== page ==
What we know: Genetics

Iker Spozio


Genes play a major role in autism. First, the concordance among identical twins is 90 percent in some studies. Second, several monogenic syndromes such as fragile X syndrome are associated with traits of autism. Third, the burden of loss-of-function mutations is greater in idiopathic autism than in unaffected individuals.

However, the genetic landscape of autism is far from clear.

What we know

  1. Highly penetrant, loss-of-function de novo mutations, including copy number variants (CNVs), single nucleotide variants and insertion and deletion mutations, have been identified in trio and quad families (a quad family consists of two biological parents, the child with autism and one unaffected sibling) in the Simons Simplex Collection and other cohorts.
  2. Recurrence is the principal criterion for accepting a de novo variant as a true autism risk factor.
  3. De novo risk variants are individually rare (each accounting for less than 1 percent of cases), but together they may account for more than 25 percent of autism cases. It is likely that this proportion will rise as researchers examine larger cohorts and implicate missense mutations in the disorder.
  4. Girls with autism tend to have larger CNVs than boys do, suggesting that females have compensatory mechanisms that may relate to more robust social behaviors.
  5. To date, most de novo variants have been found in individuals with low intelligence quotients, but the causal relationship between intelligence and autism is unclear.
  6. About 30 percent of children with idiopathic intellectual disability or monogenic syndromes, such as fragile X, tuberous sclerosis, neurofibromatosis, Rett syndrome and Timothy syndrome (all of which are associated with intellectual disability), exhibit traits of autism.
  7. There is significant overlap between de novo variants found in the Simons Simplex Collection and the 849 genes regulated by fragile X mental retardation protein.
  8. Dose-dependent effects are evident when comparing deletions and duplications at chromosomal regions 16p11.2, 7q11.23 and 22q11.2.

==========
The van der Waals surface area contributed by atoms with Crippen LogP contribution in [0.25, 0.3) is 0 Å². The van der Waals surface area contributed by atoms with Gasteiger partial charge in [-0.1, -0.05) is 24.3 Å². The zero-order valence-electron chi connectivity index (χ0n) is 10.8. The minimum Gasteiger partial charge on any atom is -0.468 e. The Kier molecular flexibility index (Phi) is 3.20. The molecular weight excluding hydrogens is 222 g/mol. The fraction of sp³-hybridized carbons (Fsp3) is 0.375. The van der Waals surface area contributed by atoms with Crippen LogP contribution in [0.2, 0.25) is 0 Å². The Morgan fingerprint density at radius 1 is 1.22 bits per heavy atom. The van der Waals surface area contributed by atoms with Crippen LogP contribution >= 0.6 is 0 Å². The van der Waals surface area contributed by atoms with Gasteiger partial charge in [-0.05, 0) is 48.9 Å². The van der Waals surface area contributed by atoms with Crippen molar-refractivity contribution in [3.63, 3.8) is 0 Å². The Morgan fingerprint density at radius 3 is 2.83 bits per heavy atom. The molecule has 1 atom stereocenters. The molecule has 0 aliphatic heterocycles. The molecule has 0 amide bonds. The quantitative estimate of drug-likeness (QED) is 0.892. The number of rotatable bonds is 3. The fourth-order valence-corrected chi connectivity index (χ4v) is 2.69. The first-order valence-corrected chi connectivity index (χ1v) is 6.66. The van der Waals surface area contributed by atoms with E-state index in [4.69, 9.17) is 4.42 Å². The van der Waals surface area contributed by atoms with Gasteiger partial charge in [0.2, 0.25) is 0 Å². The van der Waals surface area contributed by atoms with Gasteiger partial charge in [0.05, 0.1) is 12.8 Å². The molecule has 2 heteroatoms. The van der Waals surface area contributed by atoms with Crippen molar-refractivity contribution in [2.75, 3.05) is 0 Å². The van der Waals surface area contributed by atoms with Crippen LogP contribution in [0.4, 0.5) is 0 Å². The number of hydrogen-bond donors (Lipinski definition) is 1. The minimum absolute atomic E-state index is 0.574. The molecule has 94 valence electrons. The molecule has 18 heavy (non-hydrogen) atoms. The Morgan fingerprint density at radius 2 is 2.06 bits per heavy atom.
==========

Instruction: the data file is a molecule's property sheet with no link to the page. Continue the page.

9. Analyses of gene networks in autism point to variants in genes involved in synaptic function and plasticity, neuronal development, voltage-gated ion channels, neuroimmunology and the regulation of chromatin structure.
  10. Younger siblings of children with autism have a relatively high probability of developing autism (20 percent in some studies), consistent with inherited risk factors or with germ-line mosaicism.

What is next?

  1. Can additional de novo variants be discovered and suspect variants validated by targeted DNA sequencing or by whole-genome sequencing in large cohorts (5,000–10,000 individuals)?
  2. Can telephone interviews be validated to acquire detailed phenotypic data in the same cohorts as are used for genetic analyses?
  3. Do normal- and high-intelligence individuals with autism have novel or less severe genetic variants?
  4. Are there correlations between autism-risk genes and particular autism traits?
  5. Can somatic mutations in brain cells be identified using autopsy material or re-differentiated pluripotent stem cells?
  6. Can sex–specific factors or patterns of gene expression be identified?
  7. Are there genes and epigenetic mechanisms that modify the expression of known risk variants (including allele-specific inactivation)? Recent studies of CNVs are consistent with a multi-hit etiology of autism.
  8. Can analyses of gene networks be refined to take into account changes in gene expression over time in various regions of the brain?
  9. What is the clinical spectrum of individuals who bear the same autism genetic risk variant (for instance, 16p11.2 microdeletion)?
  10. Can high-throughput functional assays be devised to screen several hundred candidate genes?
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